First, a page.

Long, narrow and heavy

Expect GBR Challenge's new boat to be at one end of the design spectrum says Peter Bentley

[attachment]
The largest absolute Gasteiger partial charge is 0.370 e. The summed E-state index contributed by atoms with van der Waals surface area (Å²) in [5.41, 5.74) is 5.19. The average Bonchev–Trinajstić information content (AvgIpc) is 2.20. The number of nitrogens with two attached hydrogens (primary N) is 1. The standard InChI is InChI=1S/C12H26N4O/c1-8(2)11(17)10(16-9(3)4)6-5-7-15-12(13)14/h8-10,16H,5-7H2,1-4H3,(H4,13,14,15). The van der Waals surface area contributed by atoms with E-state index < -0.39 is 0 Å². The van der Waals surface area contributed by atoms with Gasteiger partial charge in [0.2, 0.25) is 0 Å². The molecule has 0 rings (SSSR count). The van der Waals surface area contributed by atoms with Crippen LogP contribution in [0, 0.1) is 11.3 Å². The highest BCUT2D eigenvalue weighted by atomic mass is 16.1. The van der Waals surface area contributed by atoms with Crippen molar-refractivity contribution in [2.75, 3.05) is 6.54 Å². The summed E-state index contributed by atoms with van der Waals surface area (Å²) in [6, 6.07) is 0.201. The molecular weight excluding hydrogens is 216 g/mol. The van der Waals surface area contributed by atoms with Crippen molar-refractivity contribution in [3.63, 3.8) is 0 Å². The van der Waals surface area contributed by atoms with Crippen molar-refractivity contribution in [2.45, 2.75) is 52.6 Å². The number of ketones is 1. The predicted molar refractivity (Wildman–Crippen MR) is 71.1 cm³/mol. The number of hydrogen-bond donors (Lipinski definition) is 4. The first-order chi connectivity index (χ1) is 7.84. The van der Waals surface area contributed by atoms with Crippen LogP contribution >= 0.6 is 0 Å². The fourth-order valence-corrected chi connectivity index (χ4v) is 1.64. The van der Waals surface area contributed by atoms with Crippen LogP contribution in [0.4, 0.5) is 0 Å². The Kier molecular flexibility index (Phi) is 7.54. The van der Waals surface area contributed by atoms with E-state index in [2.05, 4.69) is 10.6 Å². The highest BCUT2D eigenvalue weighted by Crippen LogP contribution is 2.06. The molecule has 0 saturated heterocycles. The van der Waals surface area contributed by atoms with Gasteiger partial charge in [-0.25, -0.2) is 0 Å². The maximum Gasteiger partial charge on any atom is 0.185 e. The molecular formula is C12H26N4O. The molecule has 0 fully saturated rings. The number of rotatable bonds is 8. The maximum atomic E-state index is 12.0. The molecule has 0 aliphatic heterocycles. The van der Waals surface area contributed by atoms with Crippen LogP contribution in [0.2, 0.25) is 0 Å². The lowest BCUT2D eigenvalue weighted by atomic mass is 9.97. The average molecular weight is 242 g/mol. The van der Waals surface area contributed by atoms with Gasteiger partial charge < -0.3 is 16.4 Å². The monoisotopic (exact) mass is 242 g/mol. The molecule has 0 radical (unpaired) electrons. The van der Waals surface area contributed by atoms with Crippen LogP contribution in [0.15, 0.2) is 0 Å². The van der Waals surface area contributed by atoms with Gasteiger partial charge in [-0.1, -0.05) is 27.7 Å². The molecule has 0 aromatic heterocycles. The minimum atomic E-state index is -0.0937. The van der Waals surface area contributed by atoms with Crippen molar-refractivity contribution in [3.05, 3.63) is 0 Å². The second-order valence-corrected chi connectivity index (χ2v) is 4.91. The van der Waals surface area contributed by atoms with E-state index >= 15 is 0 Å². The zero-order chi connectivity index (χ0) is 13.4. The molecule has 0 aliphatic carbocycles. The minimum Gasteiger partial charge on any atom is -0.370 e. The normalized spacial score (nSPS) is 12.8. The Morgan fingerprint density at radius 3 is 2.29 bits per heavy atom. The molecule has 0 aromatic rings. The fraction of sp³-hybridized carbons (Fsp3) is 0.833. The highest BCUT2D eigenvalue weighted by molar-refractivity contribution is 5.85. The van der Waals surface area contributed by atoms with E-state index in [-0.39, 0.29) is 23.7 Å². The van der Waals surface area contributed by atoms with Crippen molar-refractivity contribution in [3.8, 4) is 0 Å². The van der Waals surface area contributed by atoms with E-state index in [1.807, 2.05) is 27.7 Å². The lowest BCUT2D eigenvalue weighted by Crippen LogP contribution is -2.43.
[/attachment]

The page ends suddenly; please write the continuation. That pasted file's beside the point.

So tomorrow is the big day. The result of all the testing, design and construction work undertaken by GBR Challenge over the past year will finally be revealed to the world. Well not quite. Like every other America’s Cup Syndicate, GBR Challenge are incredibly careful about what they allow the public and more importantly the other teams to see. There is also the small matter that Friday’s ceremony is not a launching as such, but more of a naming ceremony. The result of all that hard labour will have neither a keel nor a rig in place by Friday. And don't expect to see too much of the boat. The plan is to have the hull canted over in a cradle with just the deck on show. Anything interesting will you can be sure be well hidden. While the precise details of the design remain shrouded in secrecy, the basic concept of the boat is expected to be long, narrow and heavy with the measurement trade off coming in the form of sail area. One member of the design team who did not wish to be identified has confirmed to madforsailing that the new boat is “up at the end of the design range.” This should come as no surprise to anyone who has watched the development of the Auckland-specific boats, all of which have tended to the long, heavy, narrow corner of the design envelope. Leaving aside all the hype about GBR Challenge being a low budget campaign just putting a foot in the water, it is clear that the Technical Design Group led by Derek Clark (pictured) have lacked little in the way of resources. To be sure, some of other campaigns have significantly higher budgets. Take out the six figure salaries that they have been paying their sailors